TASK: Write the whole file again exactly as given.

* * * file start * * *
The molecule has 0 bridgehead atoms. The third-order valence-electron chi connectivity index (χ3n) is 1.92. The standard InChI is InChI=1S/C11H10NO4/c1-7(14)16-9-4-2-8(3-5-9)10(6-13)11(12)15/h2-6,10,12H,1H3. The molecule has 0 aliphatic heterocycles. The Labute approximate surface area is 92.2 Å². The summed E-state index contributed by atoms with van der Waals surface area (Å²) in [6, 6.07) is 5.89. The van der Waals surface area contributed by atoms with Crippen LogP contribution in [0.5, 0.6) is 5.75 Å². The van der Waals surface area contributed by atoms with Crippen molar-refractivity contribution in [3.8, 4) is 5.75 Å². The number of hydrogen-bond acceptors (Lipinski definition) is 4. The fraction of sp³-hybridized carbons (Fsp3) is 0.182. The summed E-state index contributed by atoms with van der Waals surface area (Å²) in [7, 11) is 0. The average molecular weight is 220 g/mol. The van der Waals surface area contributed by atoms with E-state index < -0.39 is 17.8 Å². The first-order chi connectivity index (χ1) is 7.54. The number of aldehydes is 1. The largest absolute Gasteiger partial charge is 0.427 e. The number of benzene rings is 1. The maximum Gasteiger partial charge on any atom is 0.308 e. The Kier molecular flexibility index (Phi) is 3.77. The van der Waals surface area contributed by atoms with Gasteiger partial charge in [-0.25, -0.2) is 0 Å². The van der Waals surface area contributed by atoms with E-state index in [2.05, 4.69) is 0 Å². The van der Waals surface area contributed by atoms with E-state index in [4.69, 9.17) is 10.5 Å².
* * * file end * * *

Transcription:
The molecule has 0 bridgehead atoms. The third-order valence-electron chi connectivity index (χ3n) is 1.92. The standard InChI is InChI=1S/C11H10NO4/c1-7(14)16-9-4-2-8(3-5-9)10(6-13)11(12)15/h2-6,10,12H,1H3. The molecule has 0 aliphatic heterocycles. The Labute approximate surface area is 92.2 Å². The summed E-state index contributed by atoms with van der Waals surface area (Å²) in [6, 6.07) is 5.89. The van der Waals surface area contributed by atoms with Crippen LogP contribution in [0.5, 0.6) is 5.75 Å². The van der Waals surface area contributed by atoms with Crippen molar-refractivity contribution in [3.8, 4) is 5.75 Å². The number of hydrogen-bond acceptors (Lipinski definition) is 4. The fraction of sp³-hybridized carbons (Fsp3) is 0.182. The summed E-state index contributed by atoms with van der Waals surface area (Å²) in [7, 11) is 0. The average molecular weight is 220 g/mol. The van der Waals surface area contributed by atoms with E-state index < -0.39 is 17.8 Å². The first-order chi connectivity index (χ1) is 7.54. The number of aldehydes is 1. The largest absolute Gasteiger partial charge is 0.427 e. The number of benzene rings is 1. The maximum Gasteiger partial charge on any atom is 0.308 e. The Kier molecular flexibility index (Phi) is 3.77. The van der Waals surface area contributed by atoms with Gasteiger partial charge in [-0.25, -0.2) is 0 Å². The van der Waals surface area contributed by atoms with E-state index in [2.05, 4.69) is 0 Å². The van der Waals surface area contributed by atoms with E-state index in [4.69, 9.17) is 10.5 Å².